Bursting onto our screens with an irrepressible enthusiasm for his topic that was delightfully contagious, Adam Wallace soon shared the secret to his success: the power of ‘yes’. Early in his career he said ‘yes’ to everything, and he soon found that one small writing job led to other chances for publication. He advises all emerging writers to do everything they can to immerse themselves in the industry: get among the energy of people at writers’ festivals, go to awards nights, meet authors and take every writing gig that comes your way. Opportunities lead to other opportunities.
You need to get to know yourself better to know your audience, and the best way to do this – according to Adam – is to try some live improvisation exercises in front of an audience. Improv will enhance your school presentations, build your confidence, help you overcome your fear of failure, teach you to overthink less, assist you with shyness and lead to better writing. How? Improv helps you to become more adaptable and less structured, as well as much less of a perfectionist.
Adam gave us some helpful improv exercises that can be applied to writing. With ‘Yes and …’ – which links beautifully to the theme of the presentation – you start with an idea (like a brick), then add another idea (another brick), and continue until you have a story wall where one event has led to another thanks to one little word: ‘yes’.
In the exercise called ‘And the reason for that is …’, you begin with an event (for example, mum baked me a cake) and then ask why it happened (for example, I lost the spelling bee). Then ask why that event happened (for example, someone burped while I was trying to spell a long word), and so on – the crazier the ideas, the better – until you have a compelling story.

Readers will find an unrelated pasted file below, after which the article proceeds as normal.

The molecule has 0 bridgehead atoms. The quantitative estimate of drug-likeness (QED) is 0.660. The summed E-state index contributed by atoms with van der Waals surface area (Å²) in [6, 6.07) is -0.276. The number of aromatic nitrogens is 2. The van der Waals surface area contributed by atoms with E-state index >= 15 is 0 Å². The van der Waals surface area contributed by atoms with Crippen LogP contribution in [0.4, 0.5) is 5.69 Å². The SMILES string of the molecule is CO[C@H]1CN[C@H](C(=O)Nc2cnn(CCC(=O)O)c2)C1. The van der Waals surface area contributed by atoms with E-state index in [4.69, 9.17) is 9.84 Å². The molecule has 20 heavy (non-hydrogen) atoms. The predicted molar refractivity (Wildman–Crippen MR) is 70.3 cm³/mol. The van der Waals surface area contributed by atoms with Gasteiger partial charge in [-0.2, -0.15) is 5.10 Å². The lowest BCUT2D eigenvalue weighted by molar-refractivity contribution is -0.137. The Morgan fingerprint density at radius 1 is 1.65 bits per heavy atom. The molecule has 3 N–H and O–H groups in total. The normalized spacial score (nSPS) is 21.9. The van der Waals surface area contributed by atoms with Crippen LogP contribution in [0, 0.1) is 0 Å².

For the third exercise, ‘Good, bad, good, bad’, you begin with a good event (for example, I won a million dollars), and then follow it up with a bad event (for example, I dropped the money down the drain), then a good event (for example, I managed to open the drain and get in), then a bad event (for example, I came across an alligator). Keep going until you have a ridiculously funny story with plenty of ups and downs to keep kids turning the pages. As screenwriter Aaron Sorkin said, every great story is intention versus obstacle (in fact, Adam pointed out that screenwriting books and articles are excellent for learning about story structure).
According to Adam, kids respond to honesty. They love humour that comes from truth. The old adage of ‘write what you know’ is helpful, but it’s more important to write what you love. If you enjoy what you’re writing, then your audience will, too. And the best advice he gave during his fast-talking flight into the joy of ‘yes’? You don’t work a piano; you play it. So write for fun, practice and play.
Report by CKT Author, Dannielle Viera